Data Strategy Made Simple – Episode 4 – Why your data is worth nothing … until you find out how to use it efficiently

What if you had millions in your bank account and no mean to access it? How would you feel? What would you do? Sounds frustrating isn’t it? Well, that’s a situation many companies are facing. Sitting on gigantic piles of data and yet, not being able to leverage their full value. Not being able to access this virtual wealth.

In the context of data strategy and the 7 dimensions I mentioned in my previous article (Cf Episode 3), identifying ways to create value with data is THE critical dimension that needs to be addressed in priority. Let’s face it, what would be the point of a data strategy otherwise? Ensuring that your data is in the right boxes? Certainly not.

What will define the success of your data strategy is the ability of this strategy to create value out of data.

The rest is necessary but not essential. So before going any further, I think it is important to clarify what kind of value I’m referring to. According to the Cambridge dictionary, value can be defined as:

1. the amount of money that can be received for something

2. the importance or worth of something for someone

Although the monetary dimension of value is essential when considering data assets, it is not the one that I focus on. Other data experts have already brilliantly covered this topic and I encourage you to read what they have to say (Cf a.o. Doug Laney’s book “Infonomics” and his latest article in Forbes “Why your company doesn’t measure the value of its data assets”). For my part, I will focus on the importance dimension of value. Not that I consider that data has no monetary value, quite the opposite. But simply because when dealing with data strategy, what truly matters is to focus on how data is used in an organization and how to optimize the usefulness of data, whether for decision making, operational or commercial purposes. The value, in that approach, is derived from the usage of data in the first place. It is because data is used and useful that it can acquire a monetary value. Therefore, the monetary value of data is derived from the importance value of data.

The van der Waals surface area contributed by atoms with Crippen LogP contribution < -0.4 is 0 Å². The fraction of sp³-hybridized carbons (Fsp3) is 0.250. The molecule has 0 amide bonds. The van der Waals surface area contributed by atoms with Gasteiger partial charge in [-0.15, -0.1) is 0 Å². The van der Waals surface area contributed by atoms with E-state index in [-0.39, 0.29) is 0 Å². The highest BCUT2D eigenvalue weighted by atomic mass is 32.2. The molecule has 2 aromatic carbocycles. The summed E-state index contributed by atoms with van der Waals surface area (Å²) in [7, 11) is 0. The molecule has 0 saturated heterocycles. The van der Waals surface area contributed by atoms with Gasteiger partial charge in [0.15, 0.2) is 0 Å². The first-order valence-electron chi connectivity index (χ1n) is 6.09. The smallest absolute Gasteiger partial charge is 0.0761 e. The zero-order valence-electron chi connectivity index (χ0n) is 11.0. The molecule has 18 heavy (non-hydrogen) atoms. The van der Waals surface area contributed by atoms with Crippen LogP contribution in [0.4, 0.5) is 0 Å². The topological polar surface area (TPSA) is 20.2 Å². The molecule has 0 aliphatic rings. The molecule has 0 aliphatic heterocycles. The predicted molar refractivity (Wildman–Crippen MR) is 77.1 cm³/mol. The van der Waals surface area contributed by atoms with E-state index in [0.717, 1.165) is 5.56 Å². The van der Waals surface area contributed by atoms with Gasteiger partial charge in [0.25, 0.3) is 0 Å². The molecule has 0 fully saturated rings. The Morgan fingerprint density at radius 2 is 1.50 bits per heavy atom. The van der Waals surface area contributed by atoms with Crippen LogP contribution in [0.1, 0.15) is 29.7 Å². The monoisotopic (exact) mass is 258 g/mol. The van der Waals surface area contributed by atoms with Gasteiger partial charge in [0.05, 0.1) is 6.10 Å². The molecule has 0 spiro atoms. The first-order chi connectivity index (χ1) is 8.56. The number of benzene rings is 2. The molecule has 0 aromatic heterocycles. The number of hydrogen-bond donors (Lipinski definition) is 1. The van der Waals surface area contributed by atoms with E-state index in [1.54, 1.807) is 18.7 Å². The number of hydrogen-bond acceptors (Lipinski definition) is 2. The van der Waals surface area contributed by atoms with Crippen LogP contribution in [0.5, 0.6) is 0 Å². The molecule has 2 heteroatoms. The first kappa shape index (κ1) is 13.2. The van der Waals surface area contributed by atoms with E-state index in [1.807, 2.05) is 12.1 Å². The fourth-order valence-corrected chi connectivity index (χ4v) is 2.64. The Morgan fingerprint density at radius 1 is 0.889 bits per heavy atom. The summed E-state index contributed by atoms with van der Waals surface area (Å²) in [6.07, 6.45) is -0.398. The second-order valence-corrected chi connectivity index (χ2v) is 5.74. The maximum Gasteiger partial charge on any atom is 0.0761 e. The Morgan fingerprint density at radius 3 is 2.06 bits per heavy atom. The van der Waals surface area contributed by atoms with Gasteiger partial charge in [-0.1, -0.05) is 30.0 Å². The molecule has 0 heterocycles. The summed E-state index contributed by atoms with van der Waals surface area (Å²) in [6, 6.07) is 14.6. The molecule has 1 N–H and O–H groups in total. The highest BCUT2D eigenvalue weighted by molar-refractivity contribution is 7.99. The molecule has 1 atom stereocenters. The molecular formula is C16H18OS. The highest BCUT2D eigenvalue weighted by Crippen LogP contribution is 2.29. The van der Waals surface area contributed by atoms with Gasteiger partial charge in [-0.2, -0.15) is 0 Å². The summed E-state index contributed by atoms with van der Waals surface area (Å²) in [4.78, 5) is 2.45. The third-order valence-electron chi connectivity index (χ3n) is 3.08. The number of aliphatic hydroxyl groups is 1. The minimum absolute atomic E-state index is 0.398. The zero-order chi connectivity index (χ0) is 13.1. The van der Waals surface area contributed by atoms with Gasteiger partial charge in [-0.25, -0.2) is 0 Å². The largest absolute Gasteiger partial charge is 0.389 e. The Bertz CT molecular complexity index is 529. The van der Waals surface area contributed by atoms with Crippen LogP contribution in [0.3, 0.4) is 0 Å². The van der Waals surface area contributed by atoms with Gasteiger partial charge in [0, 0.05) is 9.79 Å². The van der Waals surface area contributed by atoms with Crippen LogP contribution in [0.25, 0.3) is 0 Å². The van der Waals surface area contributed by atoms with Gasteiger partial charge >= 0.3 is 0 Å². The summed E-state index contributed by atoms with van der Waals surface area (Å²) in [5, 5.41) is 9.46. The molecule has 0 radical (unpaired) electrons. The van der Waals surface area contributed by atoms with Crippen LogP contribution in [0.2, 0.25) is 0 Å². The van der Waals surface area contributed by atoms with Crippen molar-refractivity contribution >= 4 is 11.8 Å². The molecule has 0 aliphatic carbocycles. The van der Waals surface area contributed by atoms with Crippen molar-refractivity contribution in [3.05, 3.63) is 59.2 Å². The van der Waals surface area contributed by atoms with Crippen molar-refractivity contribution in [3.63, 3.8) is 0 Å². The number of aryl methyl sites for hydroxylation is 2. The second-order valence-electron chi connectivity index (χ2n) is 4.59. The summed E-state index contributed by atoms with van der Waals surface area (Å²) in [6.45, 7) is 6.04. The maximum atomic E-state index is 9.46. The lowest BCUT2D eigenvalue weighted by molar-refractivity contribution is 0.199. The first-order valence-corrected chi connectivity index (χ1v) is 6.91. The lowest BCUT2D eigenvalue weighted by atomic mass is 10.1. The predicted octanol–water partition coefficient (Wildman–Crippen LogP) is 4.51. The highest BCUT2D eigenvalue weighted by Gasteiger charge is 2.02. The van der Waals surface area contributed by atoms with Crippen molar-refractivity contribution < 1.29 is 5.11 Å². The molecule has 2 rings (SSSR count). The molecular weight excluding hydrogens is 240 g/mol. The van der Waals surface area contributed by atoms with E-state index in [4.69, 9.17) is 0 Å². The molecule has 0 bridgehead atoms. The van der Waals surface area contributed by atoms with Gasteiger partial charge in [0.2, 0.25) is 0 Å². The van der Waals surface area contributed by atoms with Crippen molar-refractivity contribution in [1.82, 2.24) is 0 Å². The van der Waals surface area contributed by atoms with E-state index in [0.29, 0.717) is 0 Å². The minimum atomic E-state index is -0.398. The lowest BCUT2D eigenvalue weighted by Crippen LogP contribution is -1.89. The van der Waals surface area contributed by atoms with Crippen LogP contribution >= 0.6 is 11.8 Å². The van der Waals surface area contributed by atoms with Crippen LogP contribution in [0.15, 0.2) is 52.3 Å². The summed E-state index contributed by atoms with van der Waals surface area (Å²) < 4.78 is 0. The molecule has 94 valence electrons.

So, how can one create value from data and how should this be integrated in a data strategy? To start with, there is no magic recipe. There are as many ways to create value with data as there are companies willing to do something with their data. Value can be derived from a list, a report, an analysis, an algorithm, a data product, an AI project, etc. What is important is the value created for the users and the organization.

As a consultant, I’ve often been in meetings with clients and heard comments such as “we have data and we want to do something with it but we don’t know what”, “what kind of use cases should we focus on to create value with our data?”, “we have invested so much and yet, I don’t think we have created value”, etc… When I hear these comments, I know what question I need to ask: “What do you think could bring the most value?”. Over the past 6 years, in 9 cases out of 10, the answer has been either Big Data, Data Science or AI. For many, data value creation seems to be related to some data processing, consumption and exploitation techniques depending on what’s trending in the data world. This is not surprising. It even makes a lot of sense. They want to capture the most value out of their data assets and it is obvious that Big Data, Data Science and AI are among the best approaches to do so. The only issue with this position is that it tends to undermine or even ignore the value that has already been created with data.